As an alternative you can use the financial ratios which are commonly used to interpret the wealth of information given in financial statements. This is a fairly easier way to find out whether a company is doing well or not. You can also use the technical analysis which makes use of charts and patterns (among other things) to predict the price movements of shares. You will also have to do some basic research about the company, including but not limited to the quality of its management, the cash flow position of the company, competitive position in the industry and whether its shareholders friendly.
Why do I always hear about Bulls and Bears in stock markets? What did these animals do?
Although America is not the country where the concept of stock markets originated, arguably it is by far the best country that made stock markets popular and also America has the biggest stocks markets in the world in terms of turnover and market capitalization. Therefore most wording that you hear related to stock markets are coming from U.S.
Like we find elephant and water buffalo's in Sri Lankan forests, some of the common wild animals found in U.S. are Bulls and Bears.
Bull signifies market going up. Bear signifies market going down. So if you happen to hear "!today market had a bull run!" or "! banking sector reacted bullish to new tax reforms.. " this means to say it went up. Similarly any reference to bear meaning it went down.
What made going up related to Bull and going down related to bear is the 'Attacking styles of these Animals'. As you know Bull always put its opponent up into the air with their horns when attacking while bear push the opposing party down when attacking.
This is the reason you get to hear a lot about Bulls and Bears in stock markets.
What is a portfolio?
Portfolio as the word suggests is a collection. In the share market context it is a diverse collection of stocks. If you are keen to minimize your risk then you should ideally maintain a collection of stocks in a variety of industries that has opposing earning characteristics. As such the prices of all your stocks would not move in the same direction and if the price of one falls another will rise and net off your position. This is called diversification.
Can I use a different broker from the one I have been using?
You may maintain multiple accounts through several broker firms. You can also transfer securities across accounts held with different broker firms.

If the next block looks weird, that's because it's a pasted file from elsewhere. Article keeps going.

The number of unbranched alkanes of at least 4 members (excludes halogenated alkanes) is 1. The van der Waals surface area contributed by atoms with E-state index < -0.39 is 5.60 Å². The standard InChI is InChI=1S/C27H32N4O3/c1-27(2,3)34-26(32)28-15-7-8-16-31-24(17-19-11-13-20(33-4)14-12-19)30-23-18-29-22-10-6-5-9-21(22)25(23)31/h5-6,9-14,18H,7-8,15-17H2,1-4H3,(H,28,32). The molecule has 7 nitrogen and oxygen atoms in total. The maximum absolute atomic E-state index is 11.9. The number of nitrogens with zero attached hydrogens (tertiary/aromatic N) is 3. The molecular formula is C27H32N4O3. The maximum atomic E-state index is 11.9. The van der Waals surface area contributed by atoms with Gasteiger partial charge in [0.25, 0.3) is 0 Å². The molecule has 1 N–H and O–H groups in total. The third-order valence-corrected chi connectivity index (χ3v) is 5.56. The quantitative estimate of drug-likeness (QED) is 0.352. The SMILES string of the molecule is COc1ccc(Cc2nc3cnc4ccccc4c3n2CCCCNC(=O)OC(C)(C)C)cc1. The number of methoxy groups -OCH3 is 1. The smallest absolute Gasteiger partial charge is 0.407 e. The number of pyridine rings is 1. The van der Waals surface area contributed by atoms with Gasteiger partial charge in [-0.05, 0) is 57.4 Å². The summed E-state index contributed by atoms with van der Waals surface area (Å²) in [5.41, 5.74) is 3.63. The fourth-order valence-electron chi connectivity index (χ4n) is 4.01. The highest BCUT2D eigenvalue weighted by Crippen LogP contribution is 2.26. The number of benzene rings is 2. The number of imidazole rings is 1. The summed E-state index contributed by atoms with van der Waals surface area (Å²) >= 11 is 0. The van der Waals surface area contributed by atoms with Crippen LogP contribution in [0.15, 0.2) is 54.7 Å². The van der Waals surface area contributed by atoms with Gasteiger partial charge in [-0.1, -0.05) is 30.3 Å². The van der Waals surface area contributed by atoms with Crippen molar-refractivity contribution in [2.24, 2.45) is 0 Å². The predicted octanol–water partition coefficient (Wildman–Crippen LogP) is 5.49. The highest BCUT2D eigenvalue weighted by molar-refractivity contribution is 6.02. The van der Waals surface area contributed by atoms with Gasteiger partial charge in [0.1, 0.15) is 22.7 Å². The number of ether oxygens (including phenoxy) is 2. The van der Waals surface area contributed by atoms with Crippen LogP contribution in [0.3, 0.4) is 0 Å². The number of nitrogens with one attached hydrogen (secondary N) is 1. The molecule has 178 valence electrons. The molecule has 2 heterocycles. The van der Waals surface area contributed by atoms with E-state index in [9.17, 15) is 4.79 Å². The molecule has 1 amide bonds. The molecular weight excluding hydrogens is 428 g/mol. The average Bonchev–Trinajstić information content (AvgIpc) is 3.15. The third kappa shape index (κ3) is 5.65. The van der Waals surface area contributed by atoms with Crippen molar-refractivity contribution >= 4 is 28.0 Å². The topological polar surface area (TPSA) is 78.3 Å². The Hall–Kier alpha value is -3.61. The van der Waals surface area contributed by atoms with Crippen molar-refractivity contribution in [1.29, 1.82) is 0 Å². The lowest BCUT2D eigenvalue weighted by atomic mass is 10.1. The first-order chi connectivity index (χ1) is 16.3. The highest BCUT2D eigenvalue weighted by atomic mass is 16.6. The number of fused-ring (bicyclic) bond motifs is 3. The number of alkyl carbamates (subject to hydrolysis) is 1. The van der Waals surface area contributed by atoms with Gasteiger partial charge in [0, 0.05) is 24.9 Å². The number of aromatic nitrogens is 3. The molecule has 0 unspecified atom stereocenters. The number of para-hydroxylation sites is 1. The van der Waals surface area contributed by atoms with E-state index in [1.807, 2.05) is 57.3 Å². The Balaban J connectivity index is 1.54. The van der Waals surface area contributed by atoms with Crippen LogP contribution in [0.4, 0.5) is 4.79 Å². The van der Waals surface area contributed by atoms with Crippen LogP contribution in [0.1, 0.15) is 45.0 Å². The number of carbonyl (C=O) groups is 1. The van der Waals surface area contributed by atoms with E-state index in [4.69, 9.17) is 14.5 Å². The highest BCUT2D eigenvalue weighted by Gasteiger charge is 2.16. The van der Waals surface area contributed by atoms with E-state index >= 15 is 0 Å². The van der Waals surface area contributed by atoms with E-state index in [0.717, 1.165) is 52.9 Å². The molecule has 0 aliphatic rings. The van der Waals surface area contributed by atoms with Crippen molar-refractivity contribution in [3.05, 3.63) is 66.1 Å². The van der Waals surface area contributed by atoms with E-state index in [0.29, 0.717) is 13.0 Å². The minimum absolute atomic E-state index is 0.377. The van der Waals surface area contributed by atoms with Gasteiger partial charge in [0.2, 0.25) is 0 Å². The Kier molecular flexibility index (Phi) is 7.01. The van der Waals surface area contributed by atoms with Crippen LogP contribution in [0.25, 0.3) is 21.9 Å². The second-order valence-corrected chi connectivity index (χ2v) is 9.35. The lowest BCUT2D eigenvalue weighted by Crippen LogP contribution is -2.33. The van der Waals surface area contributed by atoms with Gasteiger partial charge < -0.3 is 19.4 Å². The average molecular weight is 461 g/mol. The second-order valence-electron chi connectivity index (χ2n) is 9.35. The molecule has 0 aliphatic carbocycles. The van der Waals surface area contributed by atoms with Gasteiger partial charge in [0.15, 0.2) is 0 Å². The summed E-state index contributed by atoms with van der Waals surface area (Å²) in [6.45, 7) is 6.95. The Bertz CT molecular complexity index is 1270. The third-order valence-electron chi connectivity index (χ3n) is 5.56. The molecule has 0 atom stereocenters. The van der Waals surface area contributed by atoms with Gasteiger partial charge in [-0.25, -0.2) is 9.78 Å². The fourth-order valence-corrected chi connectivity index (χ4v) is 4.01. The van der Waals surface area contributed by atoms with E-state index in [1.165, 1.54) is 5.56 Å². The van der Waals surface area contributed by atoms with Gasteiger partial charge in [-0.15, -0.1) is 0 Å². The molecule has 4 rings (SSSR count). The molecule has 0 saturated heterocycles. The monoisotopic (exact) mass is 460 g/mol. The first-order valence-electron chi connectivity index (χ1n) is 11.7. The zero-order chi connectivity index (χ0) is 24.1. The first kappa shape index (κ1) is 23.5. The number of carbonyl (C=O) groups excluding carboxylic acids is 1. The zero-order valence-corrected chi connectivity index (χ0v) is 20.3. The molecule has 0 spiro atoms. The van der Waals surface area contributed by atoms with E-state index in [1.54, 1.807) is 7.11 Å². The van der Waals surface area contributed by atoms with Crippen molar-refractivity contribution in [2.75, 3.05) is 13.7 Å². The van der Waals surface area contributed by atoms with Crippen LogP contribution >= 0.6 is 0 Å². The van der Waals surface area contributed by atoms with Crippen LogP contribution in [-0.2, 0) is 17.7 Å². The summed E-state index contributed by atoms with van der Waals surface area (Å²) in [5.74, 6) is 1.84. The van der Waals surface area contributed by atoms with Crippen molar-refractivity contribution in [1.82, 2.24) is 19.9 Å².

What are other securities available on the CSE for trading?
Apart from ordinary shares, debentures and units of funds are traded in the CSE.
What is a debenture?
A debenture is a security that pays a fixed return, has a nominal value and in some instances a fixed maturity. Debenture holders are not owners of the company, they are merely creditors. As such they don't have voting rights. However, unlike shares the return for the debenture holders (i.e. interest) is certain. Whether the company makes a profit or not, they have to pay the debenture holders interest, at the agreed upon interest rate. Further, the debenture holders rank higher than shareholders of a company in the case of a liquidation.
How can I buy debentures?
You can buy debentures from a new issue of debentures or from the secondary market. Debentures are traded on the CSE just like shares although trading of debentures is not very active.
What is this 'Price Band' all about?
The SEC has directed the CSE to apply a formula confirmed by the SEC in selecting stocks on which to apply the 10% price band. For the stocks captured using this formula a 10% upward and downward price band is imposed on the previous day's closing price. This price band will be applicable for 10 market days from the date of imposition. The list of companies on which the price band is applied will be published on the CSE website.
Can we trade shares which have a price band in the normal way?
Yes you can trade. But the price you quote should be a maximum of 10% upward or downward on the previous day's closing price.